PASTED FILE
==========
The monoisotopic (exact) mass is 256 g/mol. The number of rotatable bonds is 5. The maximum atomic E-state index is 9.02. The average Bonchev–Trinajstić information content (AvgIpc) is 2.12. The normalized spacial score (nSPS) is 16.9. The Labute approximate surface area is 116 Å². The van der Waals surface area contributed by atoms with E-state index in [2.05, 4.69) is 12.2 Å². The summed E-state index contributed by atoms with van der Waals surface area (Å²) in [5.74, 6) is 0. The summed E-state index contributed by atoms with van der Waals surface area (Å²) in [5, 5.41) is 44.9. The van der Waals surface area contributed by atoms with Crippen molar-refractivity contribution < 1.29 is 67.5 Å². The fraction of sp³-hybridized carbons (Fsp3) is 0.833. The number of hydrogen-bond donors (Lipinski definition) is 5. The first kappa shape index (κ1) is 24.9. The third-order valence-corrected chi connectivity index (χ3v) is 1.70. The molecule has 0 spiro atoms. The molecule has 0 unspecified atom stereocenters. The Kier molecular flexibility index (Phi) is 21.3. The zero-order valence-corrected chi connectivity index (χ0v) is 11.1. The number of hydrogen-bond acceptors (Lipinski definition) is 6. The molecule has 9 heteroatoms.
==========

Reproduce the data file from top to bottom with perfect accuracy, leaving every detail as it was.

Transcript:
The monoisotopic (exact) mass is 256 g/mol. The number of rotatable bonds is 5. The maximum atomic E-state index is 9.02. The average Bonchev–Trinajstić information content (AvgIpc) is 2.12. The normalized spacial score (nSPS) is 16.9. The Labute approximate surface area is 116 Å². The van der Waals surface area contributed by atoms with E-state index in [2.05, 4.69) is 12.2 Å². The summed E-state index contributed by atoms with van der Waals surface area (Å²) in [5.74, 6) is 0. The summed E-state index contributed by atoms with van der Waals surface area (Å²) in [5, 5.41) is 44.9. The van der Waals surface area contributed by atoms with Crippen molar-refractivity contribution < 1.29 is 67.5 Å². The fraction of sp³-hybridized carbons (Fsp3) is 0.833. The number of hydrogen-bond donors (Lipinski definition) is 5. The first kappa shape index (κ1) is 24.9. The third-order valence-corrected chi connectivity index (χ3v) is 1.70. The molecule has 0 spiro atoms. The molecule has 0 unspecified atom stereocenters. The Kier molecular flexibility index (Phi) is 21.3. The zero-order valence-corrected chi connectivity index (χ0v) is 11.1. The number of hydrogen-bond acceptors (Lipinski definition) is 6. The molecule has 9 heteroatoms.